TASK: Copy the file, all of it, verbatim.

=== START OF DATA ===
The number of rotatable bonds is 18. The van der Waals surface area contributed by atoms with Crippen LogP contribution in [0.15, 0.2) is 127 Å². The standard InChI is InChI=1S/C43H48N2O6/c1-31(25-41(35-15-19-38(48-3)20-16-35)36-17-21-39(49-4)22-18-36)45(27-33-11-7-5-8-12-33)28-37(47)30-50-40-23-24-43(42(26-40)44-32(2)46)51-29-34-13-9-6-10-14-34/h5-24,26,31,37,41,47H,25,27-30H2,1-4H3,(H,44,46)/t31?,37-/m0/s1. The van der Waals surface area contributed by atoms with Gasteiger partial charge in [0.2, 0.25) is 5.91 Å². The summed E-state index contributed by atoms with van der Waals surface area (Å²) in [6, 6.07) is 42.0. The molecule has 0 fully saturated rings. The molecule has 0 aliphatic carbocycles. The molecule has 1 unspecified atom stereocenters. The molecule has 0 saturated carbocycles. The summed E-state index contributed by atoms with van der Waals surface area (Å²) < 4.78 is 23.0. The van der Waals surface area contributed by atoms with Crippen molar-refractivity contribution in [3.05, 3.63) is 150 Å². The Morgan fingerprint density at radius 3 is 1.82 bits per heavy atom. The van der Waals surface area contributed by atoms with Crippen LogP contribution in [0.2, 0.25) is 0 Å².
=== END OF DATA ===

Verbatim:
The number of rotatable bonds is 18. The van der Waals surface area contributed by atoms with Crippen LogP contribution in [0.15, 0.2) is 127 Å². The standard InChI is InChI=1S/C43H48N2O6/c1-31(25-41(35-15-19-38(48-3)20-16-35)36-17-21-39(49-4)22-18-36)45(27-33-11-7-5-8-12-33)28-37(47)30-50-40-23-24-43(42(26-40)44-32(2)46)51-29-34-13-9-6-10-14-34/h5-24,26,31,37,41,47H,25,27-30H2,1-4H3,(H,44,46)/t31?,37-/m0/s1. The van der Waals surface area contributed by atoms with Gasteiger partial charge in [0.2, 0.25) is 5.91 Å². The summed E-state index contributed by atoms with van der Waals surface area (Å²) in [6, 6.07) is 42.0. The molecule has 0 fully saturated rings. The molecule has 0 aliphatic carbocycles. The molecule has 1 unspecified atom stereocenters. The molecule has 0 saturated carbocycles. The summed E-state index contributed by atoms with van der Waals surface area (Å²) < 4.78 is 23.0. The van der Waals surface area contributed by atoms with Crippen molar-refractivity contribution in [3.05, 3.63) is 150 Å². The Morgan fingerprint density at radius 3 is 1.82 bits per heavy atom. The van der Waals surface area contributed by atoms with Crippen LogP contribution in [0.2, 0.25) is 0 Å².